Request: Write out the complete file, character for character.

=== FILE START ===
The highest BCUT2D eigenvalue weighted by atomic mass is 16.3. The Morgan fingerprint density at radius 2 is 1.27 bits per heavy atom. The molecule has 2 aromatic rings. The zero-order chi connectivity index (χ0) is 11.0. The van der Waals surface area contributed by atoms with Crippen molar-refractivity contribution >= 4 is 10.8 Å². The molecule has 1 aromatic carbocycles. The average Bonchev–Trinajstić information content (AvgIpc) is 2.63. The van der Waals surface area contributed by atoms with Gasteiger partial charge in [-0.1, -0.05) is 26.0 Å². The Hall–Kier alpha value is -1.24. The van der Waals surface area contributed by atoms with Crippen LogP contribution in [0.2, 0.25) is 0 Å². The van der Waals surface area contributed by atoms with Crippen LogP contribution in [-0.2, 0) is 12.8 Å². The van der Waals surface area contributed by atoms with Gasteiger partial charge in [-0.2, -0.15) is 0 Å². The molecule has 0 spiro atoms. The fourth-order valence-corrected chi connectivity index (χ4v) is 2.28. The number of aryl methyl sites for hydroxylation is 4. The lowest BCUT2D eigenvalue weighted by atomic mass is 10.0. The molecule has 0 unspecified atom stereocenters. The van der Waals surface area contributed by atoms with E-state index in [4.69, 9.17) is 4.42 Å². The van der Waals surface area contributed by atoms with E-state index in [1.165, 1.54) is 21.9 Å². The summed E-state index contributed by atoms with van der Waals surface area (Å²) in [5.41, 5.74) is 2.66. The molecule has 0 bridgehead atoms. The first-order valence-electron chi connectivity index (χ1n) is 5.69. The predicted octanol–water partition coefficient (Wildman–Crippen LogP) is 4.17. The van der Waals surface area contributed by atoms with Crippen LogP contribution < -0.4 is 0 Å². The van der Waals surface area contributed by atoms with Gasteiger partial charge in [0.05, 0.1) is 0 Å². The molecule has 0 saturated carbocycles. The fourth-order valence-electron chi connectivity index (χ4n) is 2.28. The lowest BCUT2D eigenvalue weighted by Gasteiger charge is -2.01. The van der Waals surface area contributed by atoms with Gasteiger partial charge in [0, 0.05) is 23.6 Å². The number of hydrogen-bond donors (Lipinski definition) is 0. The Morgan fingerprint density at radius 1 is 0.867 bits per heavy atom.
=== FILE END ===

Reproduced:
The highest BCUT2D eigenvalue weighted by atomic mass is 16.3. The Morgan fingerprint density at radius 2 is 1.27 bits per heavy atom. The molecule has 2 aromatic rings. The zero-order chi connectivity index (χ0) is 11.0. The van der Waals surface area contributed by atoms with Crippen molar-refractivity contribution >= 4 is 10.8 Å². The molecule has 1 aromatic carbocycles. The average Bonchev–Trinajstić information content (AvgIpc) is 2.63. The van der Waals surface area contributed by atoms with Gasteiger partial charge in [-0.1, -0.05) is 26.0 Å². The Hall–Kier alpha value is -1.24. The van der Waals surface area contributed by atoms with Crippen LogP contribution in [0.2, 0.25) is 0 Å². The van der Waals surface area contributed by atoms with Crippen LogP contribution in [-0.2, 0) is 12.8 Å². The van der Waals surface area contributed by atoms with Gasteiger partial charge in [-0.2, -0.15) is 0 Å². The molecule has 0 spiro atoms. The fourth-order valence-corrected chi connectivity index (χ4v) is 2.28. The number of aryl methyl sites for hydroxylation is 4. The lowest BCUT2D eigenvalue weighted by atomic mass is 10.0. The molecule has 0 unspecified atom stereocenters. The van der Waals surface area contributed by atoms with E-state index in [4.69, 9.17) is 4.42 Å². The van der Waals surface area contributed by atoms with E-state index in [1.165, 1.54) is 21.9 Å². The summed E-state index contributed by atoms with van der Waals surface area (Å²) in [5.41, 5.74) is 2.66. The molecule has 0 bridgehead atoms. The first-order valence-electron chi connectivity index (χ1n) is 5.69. The predicted octanol–water partition coefficient (Wildman–Crippen LogP) is 4.17. The van der Waals surface area contributed by atoms with Crippen LogP contribution < -0.4 is 0 Å². The van der Waals surface area contributed by atoms with Gasteiger partial charge in [0.05, 0.1) is 0 Å². The molecule has 0 saturated carbocycles. The fourth-order valence-electron chi connectivity index (χ4n) is 2.28. The lowest BCUT2D eigenvalue weighted by Gasteiger charge is -2.01. The van der Waals surface area contributed by atoms with Gasteiger partial charge in [0, 0.05) is 23.6 Å². The number of hydrogen-bond donors (Lipinski definition) is 0. The Morgan fingerprint density at radius 1 is 0.867 bits per heavy atom.